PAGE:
The 25 year-old Mirjam Irene Tuominen made her debut in 1938 with a collection of short stories, Tidig tvekan (Early Hesitation). Hagar Olsson, Edith Södergran's friend and the leading Finland-Swedish critic of her time, gave the book an enthusiastic review:
'With her collection of short stories Mirjam Tuominen, hitherto an unknown name, has won a place among the very elite of our literature; it is a long time since we have witnessed such an important début. What is so strange is that the author who is now making her appearance is a truly original talent. She is an artist in soul and spirit and not merely a more or less good writer... It is certain that she touches the nerve of our time very intimately and that her short stories are no products of literature, but really do contain within their form the living word.'
Over nearly twenty-five years Mirjam Tuominen developed an active career as a writer, publishing about twenty books. She wrote short stories, essays and poems. She reviewed contemporary books and translated literary texts into Swedish, including Rilke's letters and Sonnets to Orpheus. She compiled an extensive biography of Hölderlin. She left two large unpublished manuscripts, diaries, hundreds of pencil drawings and about fifty abstract paintings.
After her death in 1967 Mirjam Tuominen's work fell into neglect. During the last decade it has, however, undergone a sudden renaissance. Ghita Barck's biography, Boken om Mirjam (The Book about Mirjam) appeared in 1983. Tuominen's Finland-Swedish publisher Söderströms Co. published a selection of her work in three volumes, appearing in 1989, 1990 and 1991. In the spring of 1992 WSOY published an extensive volume containing many of her most important writings translated into Finnish by Harry Forsblom. Many of her poems have been translated into English by David McDuff. In 1990 her paintings were exhibited for the first time in the Amos Anderson Museum in Helsinki.
The return of Mirjam Tuominen has been hailed by critics in Finland and Sweden. In both countries a large number of articles about it have appeared in the press and in literary and arts magazines. She is also a focus of interest for literary research. It is obvious that this new interest is more than merely the due attention paid to an unjustly neglected author.
By her own Finland-Swedish minority Mirjam Tuominen was until recently considered to be a minor classic, mainly as a skilled short story writer. The Mirjam Tuominen who is now being discovered by new readers and art-lovers, and by a new generation of critics and researchers, is an unfamiliar and surprisingly topical writer. Her development proceeds from traditional prose forms, through avantgardist poetry and painting to Roman-Catholic mysticism.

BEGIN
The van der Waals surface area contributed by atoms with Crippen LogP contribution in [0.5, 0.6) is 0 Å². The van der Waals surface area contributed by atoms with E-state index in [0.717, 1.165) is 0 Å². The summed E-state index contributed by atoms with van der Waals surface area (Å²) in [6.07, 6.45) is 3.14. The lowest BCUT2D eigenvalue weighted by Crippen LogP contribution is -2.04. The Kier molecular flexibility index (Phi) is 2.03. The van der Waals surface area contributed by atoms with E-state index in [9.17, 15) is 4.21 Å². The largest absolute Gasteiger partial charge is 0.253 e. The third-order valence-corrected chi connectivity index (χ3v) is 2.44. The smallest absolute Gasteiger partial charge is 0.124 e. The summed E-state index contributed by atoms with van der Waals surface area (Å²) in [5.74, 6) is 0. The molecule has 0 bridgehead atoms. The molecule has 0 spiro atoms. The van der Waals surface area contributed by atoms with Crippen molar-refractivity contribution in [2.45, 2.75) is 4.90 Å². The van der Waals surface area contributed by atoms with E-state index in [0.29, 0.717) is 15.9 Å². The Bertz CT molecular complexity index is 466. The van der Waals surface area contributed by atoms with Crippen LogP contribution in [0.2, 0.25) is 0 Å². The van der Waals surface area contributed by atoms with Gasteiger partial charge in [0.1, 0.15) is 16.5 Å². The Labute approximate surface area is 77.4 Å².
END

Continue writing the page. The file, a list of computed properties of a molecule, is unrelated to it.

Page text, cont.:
The first choice
Hagar Olsson points out that there is an element of choice built into each story in the collection Tidig tvekan:
'Each one of these stories illuminates in its own way a certain psychological situation, in which the protagonist, under the pressure of dangerous and contradictory elements in his or her life, has to make a choice.'
The most difficult and important choice in Tidig tvekan is that faced by Irina in the very first story.
The girl Irina, one of Mirjam Tuominen's many alter egos, is a shy, contemplative, sickly child who has lost her father in early years. Irina has been taken to hospital and hovers between life and death. She sees her struggle as a matter of choice - between life and death, between darkness and life. Paradoxically, it is death that is light, while life is darkness and anguish:
If one looked towards death, one looked towards the light, but if one looked towards life, one looked into the tangled darkness of a primeval forest. Irina did not want to look into life, it hurt her physically inside; when now and then she made the attempt, the compress began to tighten around her chest, she lost her breath, there was a sudden and unpleasant stabbing in her back. The mere attempt to look into life made one lose one's breath. When one looked into the light for a long time one lost one's breath, too, but in a different way, for another reason: it was because the light spread within and around oneself, because the clarity grew inside oneself, because one was close to bursting. In life one lost one's breath because the darkness was narrow and full of insoluble contradictions and mysteries, it was narrow and at the same time bewildering large.Irina is the first and fundamental dissident in Mirjam Tuominen's writings. She is different, because she experiences anguish in the face of life even in its most prosaic, everyday manifestations. Life is night and fear, but it is also the daily inability to be like everyone else. In the hospital her Lebensangst takes concrete form in self-ironic, nightmarish memories of gym lessons at school and of her inability to 'keep in step with the others'.
Irina told herself that she wanted to die.
Irina chooses life and the anguish of life. She chooses the awareness that her dead father was possibly the only person she ever kept in step with. She comes to the conclusion that 'one should always look forward, only forward.'
(to be continued)